What’s most original about our city is how difficult it can be to die there. Difficulty, though, isn’t exactly right, and it would be better to talk about discomfort. It’s never pleasant to be sick, but there are cities and countries that support you in your sickness, where, in some fashion, you can let yourself go. A sick person needs softness, he likes to lean on something, that’s only natural. But in Oran, the excesses of the climate, the rate of doing business, the facile ornament, the quickness of dusk and the characteristic pleasures—these all demand good health. A patient finds himself quite alone. Think of the person who is dying, caught in the trap of a hundred walls sizzling in the heat, while at the same minute, a whole population is on the telephone or in cafés, talking about bank drafts, bills of lading, or discounts. You understand what might be uncomfortable about death, even modern death, when it arises in such a dry place.
These few indications are perhaps enough to give some idea of our city. Even so, it’s better not to exaggerate. What should really be stressed is the banal side of the city and of life. But as soon as there are habits, the days become easy. As long as our city favors its habits, you might say everything is for the best. Of course, from this angle, life isn’t very interesting. At least we don’t have any disorder here at home. And our frank, kind, active population has always provoked a modest admiration from travelers. This city without charm, without greenery, without a soul, seems restful in the end, at last it puts you to sleep. It’s only fair to add that the city is grafted onto an exceptional landscape, in the middle of a naked plateau, surrounded by luminous hills, on a perfectly drawn harbor. It’s just regrettable that the city was built with its back turned to this bay, and as a result, it is impossible to glimpse the sea, and you always have to go looking for it.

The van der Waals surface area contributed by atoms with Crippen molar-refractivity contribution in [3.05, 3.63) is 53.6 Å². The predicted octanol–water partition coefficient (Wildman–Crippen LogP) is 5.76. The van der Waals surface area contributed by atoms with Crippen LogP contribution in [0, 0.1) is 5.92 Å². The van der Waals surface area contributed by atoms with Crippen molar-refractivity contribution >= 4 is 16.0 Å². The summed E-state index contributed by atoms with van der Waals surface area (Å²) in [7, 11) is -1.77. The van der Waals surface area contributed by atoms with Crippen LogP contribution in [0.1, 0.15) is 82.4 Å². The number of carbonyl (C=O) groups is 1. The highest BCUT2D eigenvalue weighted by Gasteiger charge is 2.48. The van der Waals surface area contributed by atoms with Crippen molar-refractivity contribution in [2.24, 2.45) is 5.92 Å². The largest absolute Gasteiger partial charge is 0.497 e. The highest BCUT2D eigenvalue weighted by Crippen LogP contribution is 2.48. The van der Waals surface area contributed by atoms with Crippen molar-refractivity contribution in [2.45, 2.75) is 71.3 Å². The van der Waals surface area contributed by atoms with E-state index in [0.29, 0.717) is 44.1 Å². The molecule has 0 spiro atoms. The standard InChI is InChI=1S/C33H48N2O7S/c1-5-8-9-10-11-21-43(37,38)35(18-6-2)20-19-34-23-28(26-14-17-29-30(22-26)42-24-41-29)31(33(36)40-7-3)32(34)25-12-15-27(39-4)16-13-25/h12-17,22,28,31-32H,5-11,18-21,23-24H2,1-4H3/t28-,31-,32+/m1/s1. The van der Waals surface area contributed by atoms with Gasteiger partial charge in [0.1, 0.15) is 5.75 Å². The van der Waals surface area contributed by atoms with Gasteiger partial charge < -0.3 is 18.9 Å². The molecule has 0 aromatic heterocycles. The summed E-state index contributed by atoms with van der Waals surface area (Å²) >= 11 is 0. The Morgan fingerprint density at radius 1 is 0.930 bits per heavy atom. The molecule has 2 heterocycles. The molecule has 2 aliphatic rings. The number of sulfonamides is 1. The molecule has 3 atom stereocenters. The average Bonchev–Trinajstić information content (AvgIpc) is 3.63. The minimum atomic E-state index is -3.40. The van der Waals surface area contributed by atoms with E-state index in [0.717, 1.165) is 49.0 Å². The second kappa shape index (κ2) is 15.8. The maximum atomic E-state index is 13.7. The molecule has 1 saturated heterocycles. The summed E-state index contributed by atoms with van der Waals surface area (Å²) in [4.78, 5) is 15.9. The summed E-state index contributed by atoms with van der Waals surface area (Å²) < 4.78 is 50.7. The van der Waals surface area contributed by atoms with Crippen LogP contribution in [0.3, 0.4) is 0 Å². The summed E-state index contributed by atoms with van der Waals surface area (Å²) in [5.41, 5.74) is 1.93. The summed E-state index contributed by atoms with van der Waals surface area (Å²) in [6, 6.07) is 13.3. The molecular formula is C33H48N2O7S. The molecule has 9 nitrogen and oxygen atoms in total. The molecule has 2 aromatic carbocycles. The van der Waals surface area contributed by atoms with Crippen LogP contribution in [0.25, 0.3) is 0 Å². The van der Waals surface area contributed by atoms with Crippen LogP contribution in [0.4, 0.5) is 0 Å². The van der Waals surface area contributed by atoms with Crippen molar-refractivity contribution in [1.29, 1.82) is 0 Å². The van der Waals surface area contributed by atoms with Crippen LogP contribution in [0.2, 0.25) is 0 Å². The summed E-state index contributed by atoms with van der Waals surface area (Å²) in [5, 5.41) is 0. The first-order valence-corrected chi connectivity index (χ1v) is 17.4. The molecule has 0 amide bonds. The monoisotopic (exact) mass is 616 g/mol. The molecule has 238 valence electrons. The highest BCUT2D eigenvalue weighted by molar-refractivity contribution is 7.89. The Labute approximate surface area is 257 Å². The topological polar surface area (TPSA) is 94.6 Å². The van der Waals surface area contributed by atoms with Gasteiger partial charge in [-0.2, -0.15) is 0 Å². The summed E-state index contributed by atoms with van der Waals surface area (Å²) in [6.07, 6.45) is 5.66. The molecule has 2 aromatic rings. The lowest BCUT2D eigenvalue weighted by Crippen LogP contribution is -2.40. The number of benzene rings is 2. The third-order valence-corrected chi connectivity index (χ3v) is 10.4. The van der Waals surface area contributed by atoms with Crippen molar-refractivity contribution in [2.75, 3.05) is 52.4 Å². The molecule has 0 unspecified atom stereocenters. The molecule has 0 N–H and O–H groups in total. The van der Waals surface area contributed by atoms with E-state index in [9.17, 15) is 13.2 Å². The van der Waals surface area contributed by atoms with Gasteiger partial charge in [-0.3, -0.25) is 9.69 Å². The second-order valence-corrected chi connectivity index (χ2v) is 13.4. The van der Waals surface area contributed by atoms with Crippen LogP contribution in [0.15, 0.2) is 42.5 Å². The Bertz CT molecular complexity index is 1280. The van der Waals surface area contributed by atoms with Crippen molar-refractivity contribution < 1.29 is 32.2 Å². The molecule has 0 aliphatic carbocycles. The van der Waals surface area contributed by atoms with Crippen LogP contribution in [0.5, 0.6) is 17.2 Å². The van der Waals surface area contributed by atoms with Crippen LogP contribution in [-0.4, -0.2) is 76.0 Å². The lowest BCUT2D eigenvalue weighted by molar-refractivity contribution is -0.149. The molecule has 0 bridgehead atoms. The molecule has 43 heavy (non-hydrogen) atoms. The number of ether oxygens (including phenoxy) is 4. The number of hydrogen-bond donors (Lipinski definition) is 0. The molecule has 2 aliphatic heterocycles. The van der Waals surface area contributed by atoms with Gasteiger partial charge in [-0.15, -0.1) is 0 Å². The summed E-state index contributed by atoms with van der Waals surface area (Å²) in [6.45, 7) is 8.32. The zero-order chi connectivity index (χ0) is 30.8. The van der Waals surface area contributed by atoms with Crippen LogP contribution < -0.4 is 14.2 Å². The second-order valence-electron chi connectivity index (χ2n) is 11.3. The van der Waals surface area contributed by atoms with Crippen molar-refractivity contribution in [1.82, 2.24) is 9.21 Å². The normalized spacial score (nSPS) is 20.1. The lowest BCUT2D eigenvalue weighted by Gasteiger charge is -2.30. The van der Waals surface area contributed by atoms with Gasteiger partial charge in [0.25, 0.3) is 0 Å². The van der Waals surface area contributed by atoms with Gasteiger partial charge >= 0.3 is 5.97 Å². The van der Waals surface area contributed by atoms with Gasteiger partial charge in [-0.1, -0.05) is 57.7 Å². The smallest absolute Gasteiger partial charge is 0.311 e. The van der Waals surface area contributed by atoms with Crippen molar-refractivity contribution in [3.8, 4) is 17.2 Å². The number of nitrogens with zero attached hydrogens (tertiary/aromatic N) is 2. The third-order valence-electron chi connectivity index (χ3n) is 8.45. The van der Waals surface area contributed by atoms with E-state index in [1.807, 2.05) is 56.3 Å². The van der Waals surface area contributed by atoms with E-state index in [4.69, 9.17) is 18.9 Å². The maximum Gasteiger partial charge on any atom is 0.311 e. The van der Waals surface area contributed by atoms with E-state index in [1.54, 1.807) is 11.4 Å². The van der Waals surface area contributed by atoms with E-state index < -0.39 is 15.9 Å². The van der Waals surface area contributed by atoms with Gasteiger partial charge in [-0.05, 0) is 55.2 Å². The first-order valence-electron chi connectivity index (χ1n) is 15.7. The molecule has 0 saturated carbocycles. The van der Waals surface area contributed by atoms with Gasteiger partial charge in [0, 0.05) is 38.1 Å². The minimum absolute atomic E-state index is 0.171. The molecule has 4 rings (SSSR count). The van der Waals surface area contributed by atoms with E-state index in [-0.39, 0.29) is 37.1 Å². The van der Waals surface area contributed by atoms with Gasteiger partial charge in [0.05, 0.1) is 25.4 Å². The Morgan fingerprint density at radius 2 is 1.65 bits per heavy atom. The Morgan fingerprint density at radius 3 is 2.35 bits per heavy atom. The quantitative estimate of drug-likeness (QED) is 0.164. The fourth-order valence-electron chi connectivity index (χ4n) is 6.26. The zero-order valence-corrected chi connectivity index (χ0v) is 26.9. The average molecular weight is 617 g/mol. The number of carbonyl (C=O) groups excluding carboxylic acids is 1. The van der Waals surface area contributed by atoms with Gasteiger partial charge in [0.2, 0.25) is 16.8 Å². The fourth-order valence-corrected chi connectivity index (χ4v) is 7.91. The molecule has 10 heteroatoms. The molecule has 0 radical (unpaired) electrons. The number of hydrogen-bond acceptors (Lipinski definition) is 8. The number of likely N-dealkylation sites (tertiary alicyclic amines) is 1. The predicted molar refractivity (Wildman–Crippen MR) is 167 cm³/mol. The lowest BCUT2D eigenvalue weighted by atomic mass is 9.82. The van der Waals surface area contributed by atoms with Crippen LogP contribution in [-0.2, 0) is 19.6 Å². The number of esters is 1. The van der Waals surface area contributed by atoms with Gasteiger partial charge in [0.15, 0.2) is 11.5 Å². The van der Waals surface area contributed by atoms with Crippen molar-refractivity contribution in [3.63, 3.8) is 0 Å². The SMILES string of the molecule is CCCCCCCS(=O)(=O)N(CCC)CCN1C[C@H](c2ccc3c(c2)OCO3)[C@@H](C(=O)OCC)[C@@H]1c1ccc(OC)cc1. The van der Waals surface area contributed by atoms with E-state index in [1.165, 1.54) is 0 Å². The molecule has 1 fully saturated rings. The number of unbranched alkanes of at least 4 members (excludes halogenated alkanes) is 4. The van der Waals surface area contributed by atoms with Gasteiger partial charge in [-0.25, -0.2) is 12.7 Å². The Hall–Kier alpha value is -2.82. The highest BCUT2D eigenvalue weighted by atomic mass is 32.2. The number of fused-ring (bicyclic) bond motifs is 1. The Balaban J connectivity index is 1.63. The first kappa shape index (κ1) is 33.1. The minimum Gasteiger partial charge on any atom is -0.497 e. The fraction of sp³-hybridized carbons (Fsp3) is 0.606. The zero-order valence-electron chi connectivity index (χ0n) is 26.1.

At this point, it’s easy to admit that our fellow citizens could never have dreamed of the incidents that took place in the spring of that year, incidents that were, as we would come to understand, the first signs of a series of grim events whose chronicle we have set out to write. These facts will seem quite natural to some, while others may find them implausible. But after all, a chronicler can’t be bothered by these contradictions. His task is simply to say, “This happened,” once he knows that this did, in fact, happen, that it mattered to the lives of a whole population, and that there are, as a result, thousands of witnesses who will assess, in their hearts, the truth of what he says.
As for the narrator, whom you’ll meet in due course, he would never have tried to put himself forward for this kind of undertaking if chance had not given him the opportunity to collect a certain number of accounts and if the force of things hadn’t gotten him mixed up in all he presumes to relate. That’s what authorized him to take on the historian’s task. Of course, even if he’s an amateur, a historian always has sources. The narrator of this story therefore has his own: first of all what he witnessed, then what others witnessed, since, through his role, he ended up collecting the secrets of everyone involved in this chronicle, and last, the texts which finally fell into his hands. He plans to draw on them when the time seems right and to use them as he likes. He also plans to . . . But perhaps it’s time to drop the commentary and precautions of language and get down to the narrative itself. Explaining the first days requires a few details.
Copyright © 2021 by Albert Camus. All rights reserved. No part of this excerpt may be reproduced or reprinted without permission in writing from the publisher.